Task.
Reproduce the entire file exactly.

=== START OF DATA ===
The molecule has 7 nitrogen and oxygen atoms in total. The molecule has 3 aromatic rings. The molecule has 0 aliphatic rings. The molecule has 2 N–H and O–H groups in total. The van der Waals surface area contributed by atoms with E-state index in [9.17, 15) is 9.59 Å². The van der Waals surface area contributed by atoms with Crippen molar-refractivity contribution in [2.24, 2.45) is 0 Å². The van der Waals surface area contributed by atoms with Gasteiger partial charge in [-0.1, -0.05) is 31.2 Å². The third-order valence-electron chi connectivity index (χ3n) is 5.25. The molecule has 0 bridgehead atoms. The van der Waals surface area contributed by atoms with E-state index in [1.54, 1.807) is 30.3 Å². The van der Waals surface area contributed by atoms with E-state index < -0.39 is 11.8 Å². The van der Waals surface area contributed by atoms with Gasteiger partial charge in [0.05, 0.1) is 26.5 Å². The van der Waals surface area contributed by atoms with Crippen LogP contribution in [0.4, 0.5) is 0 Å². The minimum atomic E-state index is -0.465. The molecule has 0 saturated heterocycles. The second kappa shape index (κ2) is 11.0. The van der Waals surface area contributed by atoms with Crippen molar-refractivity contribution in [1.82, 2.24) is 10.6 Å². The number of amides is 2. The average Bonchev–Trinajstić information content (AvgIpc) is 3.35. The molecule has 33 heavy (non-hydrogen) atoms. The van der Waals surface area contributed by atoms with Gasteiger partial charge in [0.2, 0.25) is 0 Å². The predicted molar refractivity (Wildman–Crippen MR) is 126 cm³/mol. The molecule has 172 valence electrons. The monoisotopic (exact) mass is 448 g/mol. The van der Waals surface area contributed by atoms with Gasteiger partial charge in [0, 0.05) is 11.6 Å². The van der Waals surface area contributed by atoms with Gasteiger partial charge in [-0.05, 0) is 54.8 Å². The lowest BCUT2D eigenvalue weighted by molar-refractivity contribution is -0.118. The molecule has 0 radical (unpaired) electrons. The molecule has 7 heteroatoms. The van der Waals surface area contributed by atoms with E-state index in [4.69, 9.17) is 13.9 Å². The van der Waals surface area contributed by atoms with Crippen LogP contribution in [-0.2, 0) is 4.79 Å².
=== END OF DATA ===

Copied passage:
The molecule has 7 nitrogen and oxygen atoms in total. The molecule has 3 aromatic rings. The molecule has 0 aliphatic rings. The molecule has 2 N–H and O–H groups in total. The van der Waals surface area contributed by atoms with E-state index in [9.17, 15) is 9.59 Å². The van der Waals surface area contributed by atoms with Crippen molar-refractivity contribution in [2.24, 2.45) is 0 Å². The van der Waals surface area contributed by atoms with Gasteiger partial charge in [-0.1, -0.05) is 31.2 Å². The third-order valence-electron chi connectivity index (χ3n) is 5.25. The molecule has 0 bridgehead atoms. The van der Waals surface area contributed by atoms with E-state index in [1.54, 1.807) is 30.3 Å². The van der Waals surface area contributed by atoms with E-state index < -0.39 is 11.8 Å². The van der Waals surface area contributed by atoms with Gasteiger partial charge in [0.05, 0.1) is 26.5 Å². The van der Waals surface area contributed by atoms with Crippen LogP contribution in [0.4, 0.5) is 0 Å². The minimum atomic E-state index is -0.465. The molecule has 0 saturated heterocycles. The second kappa shape index (κ2) is 11.0. The van der Waals surface area contributed by atoms with Crippen molar-refractivity contribution in [1.82, 2.24) is 10.6 Å². The number of amides is 2. The average Bonchev–Trinajstić information content (AvgIpc) is 3.35. The molecule has 33 heavy (non-hydrogen) atoms. The van der Waals surface area contributed by atoms with Gasteiger partial charge in [0.2, 0.25) is 0 Å². The predicted molar refractivity (Wildman–Crippen MR) is 126 cm³/mol. The molecule has 172 valence electrons. The monoisotopic (exact) mass is 448 g/mol. The van der Waals surface area contributed by atoms with Gasteiger partial charge in [0, 0.05) is 11.6 Å². The van der Waals surface area contributed by atoms with Gasteiger partial charge in [-0.05, 0) is 54.8 Å². The lowest BCUT2D eigenvalue weighted by molar-refractivity contribution is -0.118. The molecule has 0 radical (unpaired) electrons. The molecule has 7 heteroatoms. The van der Waals surface area contributed by atoms with E-state index in [4.69, 9.17) is 13.9 Å². The van der Waals surface area contributed by atoms with Crippen LogP contribution in [-0.2, 0) is 4.79 Å².